Arabic, as the lingua franca throughout the Islamic empire, encouraged continuous interaction beyond the borders of faith and culture, and the adoption of Arabic by Jewish communities was common. This inevitably suggests a great influence on medieval Jewish thought from Arabic culture and philosophy. In his Qut al-qulub Abu Talib al-Makki (d. 996) bases his ethical system on the concept of the heart as a metaphysical entity reflecting God. This is also found in the Judeo-Arabic text, al-Hidaya ila fara’id al-qulub by the Andalusian jurist, Ibn Baquda (d. after 1080), suggesting that he may have been influenced by al-Makki’s ideas. Although this has been noted by some commentators, there has been no comprehensive analysis of this relationship and this paper attempts to analyse these alleged literary parallels. Alongside this analysis, this paper explores the methodological difficulties in establishing connections between these two authors, due to the differences in their use of language and the commonalities in their beliefs.

Paper presenter:Jokha al-H’arth’, Sultan Qaboos University, I Melted with Passion: Love as Malady in ‘Udhri Poetry and Medical Texts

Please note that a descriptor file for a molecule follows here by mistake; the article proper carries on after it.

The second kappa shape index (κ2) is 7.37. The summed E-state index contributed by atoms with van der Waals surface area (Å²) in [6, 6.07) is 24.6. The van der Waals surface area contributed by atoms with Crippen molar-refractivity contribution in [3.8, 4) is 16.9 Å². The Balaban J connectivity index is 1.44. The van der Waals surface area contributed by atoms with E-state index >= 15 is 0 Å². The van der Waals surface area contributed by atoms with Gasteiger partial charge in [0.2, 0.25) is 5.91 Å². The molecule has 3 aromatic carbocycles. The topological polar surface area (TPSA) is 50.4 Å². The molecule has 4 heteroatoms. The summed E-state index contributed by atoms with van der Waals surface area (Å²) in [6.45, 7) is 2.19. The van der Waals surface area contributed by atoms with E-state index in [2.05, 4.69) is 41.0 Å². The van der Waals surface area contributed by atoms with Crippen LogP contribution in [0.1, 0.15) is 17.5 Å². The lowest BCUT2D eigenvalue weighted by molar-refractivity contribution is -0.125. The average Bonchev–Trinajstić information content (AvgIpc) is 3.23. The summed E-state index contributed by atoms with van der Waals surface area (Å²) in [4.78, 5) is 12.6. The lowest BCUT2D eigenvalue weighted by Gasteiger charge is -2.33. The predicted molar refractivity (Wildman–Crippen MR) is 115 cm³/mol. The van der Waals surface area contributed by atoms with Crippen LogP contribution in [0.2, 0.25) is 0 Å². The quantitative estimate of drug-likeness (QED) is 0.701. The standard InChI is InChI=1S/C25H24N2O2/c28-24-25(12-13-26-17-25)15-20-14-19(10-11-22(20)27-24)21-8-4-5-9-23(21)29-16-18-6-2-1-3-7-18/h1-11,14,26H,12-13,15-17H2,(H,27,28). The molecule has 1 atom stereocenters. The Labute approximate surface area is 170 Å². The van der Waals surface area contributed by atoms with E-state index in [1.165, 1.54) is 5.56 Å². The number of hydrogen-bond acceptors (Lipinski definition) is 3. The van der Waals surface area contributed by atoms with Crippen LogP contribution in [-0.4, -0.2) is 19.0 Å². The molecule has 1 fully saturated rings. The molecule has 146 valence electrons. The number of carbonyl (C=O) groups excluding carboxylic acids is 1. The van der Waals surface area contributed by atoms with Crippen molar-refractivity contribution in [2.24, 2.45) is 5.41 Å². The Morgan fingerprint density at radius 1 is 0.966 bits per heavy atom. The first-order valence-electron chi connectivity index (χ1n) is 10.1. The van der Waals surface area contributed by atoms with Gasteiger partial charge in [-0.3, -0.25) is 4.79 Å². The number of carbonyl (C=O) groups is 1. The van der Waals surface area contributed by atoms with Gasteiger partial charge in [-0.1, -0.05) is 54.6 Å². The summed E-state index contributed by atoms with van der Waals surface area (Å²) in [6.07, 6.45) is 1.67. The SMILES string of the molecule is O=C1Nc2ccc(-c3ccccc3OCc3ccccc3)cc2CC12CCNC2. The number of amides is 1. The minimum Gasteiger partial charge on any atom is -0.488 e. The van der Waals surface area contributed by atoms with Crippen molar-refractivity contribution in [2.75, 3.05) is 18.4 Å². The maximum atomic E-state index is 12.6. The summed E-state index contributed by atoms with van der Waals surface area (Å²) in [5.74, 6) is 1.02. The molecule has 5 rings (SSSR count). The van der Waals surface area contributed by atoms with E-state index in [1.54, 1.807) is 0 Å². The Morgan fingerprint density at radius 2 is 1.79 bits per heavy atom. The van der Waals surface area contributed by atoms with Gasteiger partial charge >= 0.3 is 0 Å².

Rather than looking at the sources and influences on a particular literary work or form, this paper will explore the way in which early Arabic love poetry (‘udhri poetry) became a source for discussions of love-sickness in Islamic medical texts. This paper will focus principally on the image of the lover’s body, which is described as being malnourished, sick and constantly suffering from insomnia. In ‘udhri poetry the lover is sometimes driven mad by his ardent love. Ibn Sina, in his famous medical text al-Qanun, portrays excessive love as a sort of illness similar to melancholia and describes the characteristics of the illness in a manner that brings to mind many themes of the ‘udhri tradition. This paper will assess the extent to which medical discussions of love-sickness draw on ‘udhri poetry as a source and will explore how ‘udhri poetry, images and ideas are employed. More widely, it will highlight the use of a literary genre as a source for other fields of inquiry, such as philosophy, in medieval Arabic culture.